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Pioneering advocate of innovation, resource conservation and technology adoption visits South Asia

March 12, 2014

By Andrew McDonald/CIMMYT

 

A former CIMMYT scientist recently returned to South Asia to share his expertise in conservation agriculture.

 

Peter Hobbs worked for CIMMYT as a regional agronomist from 1988 to 2002 and co-led the creation and management of the Rice-Wheat Consortium (RWC) for the Indo-Gangetic Plains. Hobbs now works at Cornell University, most recently as associate director of International Programs. The Cereal Systems Initiative for South Asia (CSISA) project invited Hobbs to Bihar, eastern Uttar Pradesh and the Terai region of Nepal from 18 to 24 January, where he offered perspectives on South Asia’s progress in the last decade in ricewheat systems research, and heard comments from colleagues.

Former CIMMYT scientist Peter Hobbs. Andrew McDonald/CIMMYT

Former CIMMYT scientist Peter Hobbs. Andrew McDonald/CIMMYT

“Peter Hobbs is the pioneer of zero tillage wheat in South Asia – one of CIMMYT’s best contributions in this region after Norman Borlaug,” said R.K. Malik, a member of CSISA’s senior management team who accompanied Hobbs through India. Malik was a core member of the RWC during Hobb’s time and a champion of zero tillage (ZT) for sowing wheat in rice-wheat rotations. Malik recalled CIMMYT’s early efforts to introduce conservation agriculture in India. Hobbs was integral, bringing the first ZT machine to India from New Zealand in 1989 -the Aitchison drill which was later modified, improved and widely adopted in India.

 

He said that Hobbs applied innovative and multi-disciplinary approaches that united the efforts of the national research programs with an array of public and private stakeholders. “This technology was dependent on identifying champions in the areas where we worked to engage innovative farmers, energize the scientists involved and link them with local machinery manufacturers and farmers, Hobbs said. Hobbs shared observations on his travels through the eastern Indo-Gangetic Plains. “After seeing the fields in Bihar and eastern Uttar Pradesh, there is no question that ZT and reduced-tillage technologies do work and do provide benefits as long as they are done properly and the enabling factors are in place,” he said.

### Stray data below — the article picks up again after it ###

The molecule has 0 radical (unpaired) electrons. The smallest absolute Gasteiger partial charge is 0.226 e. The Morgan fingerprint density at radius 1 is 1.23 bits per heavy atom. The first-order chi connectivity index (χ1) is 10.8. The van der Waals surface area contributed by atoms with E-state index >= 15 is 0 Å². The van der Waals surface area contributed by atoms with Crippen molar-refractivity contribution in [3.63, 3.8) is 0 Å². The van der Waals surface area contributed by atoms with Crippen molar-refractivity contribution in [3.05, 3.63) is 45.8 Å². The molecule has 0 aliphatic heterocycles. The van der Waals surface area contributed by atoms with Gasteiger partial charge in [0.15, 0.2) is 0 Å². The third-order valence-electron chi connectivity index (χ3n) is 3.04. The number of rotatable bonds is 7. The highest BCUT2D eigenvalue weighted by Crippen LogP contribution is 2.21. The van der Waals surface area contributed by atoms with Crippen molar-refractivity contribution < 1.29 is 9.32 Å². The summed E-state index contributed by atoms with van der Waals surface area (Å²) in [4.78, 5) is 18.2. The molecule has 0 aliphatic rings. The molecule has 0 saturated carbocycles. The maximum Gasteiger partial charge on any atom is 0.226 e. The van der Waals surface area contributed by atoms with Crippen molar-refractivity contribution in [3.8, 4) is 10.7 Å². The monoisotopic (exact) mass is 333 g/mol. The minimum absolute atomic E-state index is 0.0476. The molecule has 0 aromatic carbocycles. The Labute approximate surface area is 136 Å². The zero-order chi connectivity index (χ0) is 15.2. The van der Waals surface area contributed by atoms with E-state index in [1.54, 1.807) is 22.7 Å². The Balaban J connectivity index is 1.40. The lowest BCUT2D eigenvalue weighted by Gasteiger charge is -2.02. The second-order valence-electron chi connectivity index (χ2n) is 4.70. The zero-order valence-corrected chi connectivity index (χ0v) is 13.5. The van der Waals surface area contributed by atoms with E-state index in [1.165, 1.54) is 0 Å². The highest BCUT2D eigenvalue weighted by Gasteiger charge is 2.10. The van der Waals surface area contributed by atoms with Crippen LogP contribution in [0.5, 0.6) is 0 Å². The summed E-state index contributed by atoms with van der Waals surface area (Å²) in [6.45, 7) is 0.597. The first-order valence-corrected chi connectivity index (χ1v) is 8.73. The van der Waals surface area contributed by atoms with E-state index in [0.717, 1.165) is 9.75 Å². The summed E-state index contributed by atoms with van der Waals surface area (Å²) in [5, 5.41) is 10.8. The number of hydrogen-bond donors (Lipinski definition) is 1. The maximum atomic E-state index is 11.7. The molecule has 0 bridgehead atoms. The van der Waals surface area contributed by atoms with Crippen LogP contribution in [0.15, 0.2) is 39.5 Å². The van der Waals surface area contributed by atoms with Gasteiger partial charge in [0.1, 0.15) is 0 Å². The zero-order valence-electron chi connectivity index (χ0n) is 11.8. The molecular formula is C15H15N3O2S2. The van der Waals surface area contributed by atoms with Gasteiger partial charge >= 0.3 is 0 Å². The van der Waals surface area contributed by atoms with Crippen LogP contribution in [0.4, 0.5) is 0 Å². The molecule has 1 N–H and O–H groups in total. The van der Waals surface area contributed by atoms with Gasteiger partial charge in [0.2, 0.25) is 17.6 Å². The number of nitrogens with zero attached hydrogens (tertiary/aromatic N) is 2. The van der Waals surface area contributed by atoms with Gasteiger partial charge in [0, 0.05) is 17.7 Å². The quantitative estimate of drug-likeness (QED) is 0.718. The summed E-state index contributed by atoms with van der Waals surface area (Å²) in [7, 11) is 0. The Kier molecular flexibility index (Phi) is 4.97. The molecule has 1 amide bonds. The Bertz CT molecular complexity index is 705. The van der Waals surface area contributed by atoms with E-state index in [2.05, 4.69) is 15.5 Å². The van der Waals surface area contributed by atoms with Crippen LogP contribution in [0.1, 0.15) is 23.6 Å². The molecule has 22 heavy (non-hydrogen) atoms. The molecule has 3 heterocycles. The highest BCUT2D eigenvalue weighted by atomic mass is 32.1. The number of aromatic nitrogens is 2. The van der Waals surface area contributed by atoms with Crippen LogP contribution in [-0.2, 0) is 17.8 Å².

He stressed that farmers must have access to machinery, inputs and related expertise, perhaps through a network of service providers. “That means we have to look at the way research can help farmers – having a more participatory approach and providing incentives to scientists and extension workers based on accountability and performance is critical for success,” Hobbs stated. “The RWC and legacy of pioneering scientists like Peter Hobbs, Raj Gupta and R.K. Malik established the foundation for CIMMYT’s ongoing work and impact with farmers in the region through projects like CSISA,” said Andrew McDonald, CSISA project leader. “It was a true pleasure to have Peter’s insights into where we are succeeding and where we can do better. South Asia is changing quickly, but the core lessons from where we’ve come still resonate.”

 

Hobbs is optimistic about the potential of these technologies in Bihar and eastern Uttar Pradesh. “It was very rewarding to see that interest in resource- conserving technologies has grown and continues to thrive in this region, and specifically in the eastern Indo-Gangetic Plains, where there is great potential to benefit farmers and also contribute to food security in a more environmentally friendly way.”


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